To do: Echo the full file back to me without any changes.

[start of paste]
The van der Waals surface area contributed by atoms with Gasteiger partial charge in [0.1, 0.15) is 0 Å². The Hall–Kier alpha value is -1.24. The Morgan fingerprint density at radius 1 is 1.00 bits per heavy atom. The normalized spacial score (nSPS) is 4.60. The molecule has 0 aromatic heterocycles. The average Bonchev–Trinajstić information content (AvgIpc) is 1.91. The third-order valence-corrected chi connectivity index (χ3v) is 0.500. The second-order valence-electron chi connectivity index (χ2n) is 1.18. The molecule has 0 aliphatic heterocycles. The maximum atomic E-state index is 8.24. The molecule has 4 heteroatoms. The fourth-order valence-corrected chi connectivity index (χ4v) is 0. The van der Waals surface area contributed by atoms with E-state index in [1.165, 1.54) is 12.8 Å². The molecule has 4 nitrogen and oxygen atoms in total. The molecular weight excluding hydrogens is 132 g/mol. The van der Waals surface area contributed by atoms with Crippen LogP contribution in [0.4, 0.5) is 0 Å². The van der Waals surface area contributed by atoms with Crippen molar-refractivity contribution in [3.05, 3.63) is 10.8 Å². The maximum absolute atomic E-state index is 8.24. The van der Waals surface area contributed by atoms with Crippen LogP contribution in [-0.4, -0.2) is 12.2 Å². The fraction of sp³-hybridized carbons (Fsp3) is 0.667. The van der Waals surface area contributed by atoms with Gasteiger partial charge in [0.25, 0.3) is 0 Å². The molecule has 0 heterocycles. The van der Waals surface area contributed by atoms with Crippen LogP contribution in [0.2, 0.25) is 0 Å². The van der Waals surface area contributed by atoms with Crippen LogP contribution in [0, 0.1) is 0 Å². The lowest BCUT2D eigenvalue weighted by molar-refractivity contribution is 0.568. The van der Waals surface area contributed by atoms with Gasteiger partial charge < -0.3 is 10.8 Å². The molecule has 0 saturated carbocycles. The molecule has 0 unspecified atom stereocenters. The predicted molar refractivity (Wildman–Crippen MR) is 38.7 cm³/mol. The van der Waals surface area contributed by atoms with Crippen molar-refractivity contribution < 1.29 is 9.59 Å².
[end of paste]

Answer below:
The van der Waals surface area contributed by atoms with Gasteiger partial charge in [0.1, 0.15) is 0 Å². The Hall–Kier alpha value is -1.24. The Morgan fingerprint density at radius 1 is 1.00 bits per heavy atom. The normalized spacial score (nSPS) is 4.60. The molecule has 0 aromatic heterocycles. The average Bonchev–Trinajstić information content (AvgIpc) is 1.91. The third-order valence-corrected chi connectivity index (χ3v) is 0.500. The second-order valence-electron chi connectivity index (χ2n) is 1.18. The molecule has 0 aliphatic heterocycles. The maximum atomic E-state index is 8.24. The molecule has 4 heteroatoms. The fourth-order valence-corrected chi connectivity index (χ4v) is 0. The van der Waals surface area contributed by atoms with E-state index in [1.165, 1.54) is 12.8 Å². The molecule has 4 nitrogen and oxygen atoms in total. The molecular weight excluding hydrogens is 132 g/mol. The van der Waals surface area contributed by atoms with Crippen LogP contribution in [0.4, 0.5) is 0 Å². The van der Waals surface area contributed by atoms with Crippen molar-refractivity contribution in [3.05, 3.63) is 10.8 Å². The maximum absolute atomic E-state index is 8.24. The van der Waals surface area contributed by atoms with Crippen LogP contribution in [-0.4, -0.2) is 12.2 Å². The fraction of sp³-hybridized carbons (Fsp3) is 0.667. The van der Waals surface area contributed by atoms with Gasteiger partial charge in [0.25, 0.3) is 0 Å². The molecule has 0 heterocycles. The van der Waals surface area contributed by atoms with Crippen LogP contribution in [0.2, 0.25) is 0 Å². The van der Waals surface area contributed by atoms with Crippen LogP contribution in [0, 0.1) is 0 Å². The lowest BCUT2D eigenvalue weighted by molar-refractivity contribution is 0.568. The van der Waals surface area contributed by atoms with Gasteiger partial charge < -0.3 is 10.8 Å². The molecule has 0 saturated carbocycles. The molecule has 0 unspecified atom stereocenters. The predicted molar refractivity (Wildman–Crippen MR) is 38.7 cm³/mol. The van der Waals surface area contributed by atoms with Crippen molar-refractivity contribution < 1.29 is 9.59 Å².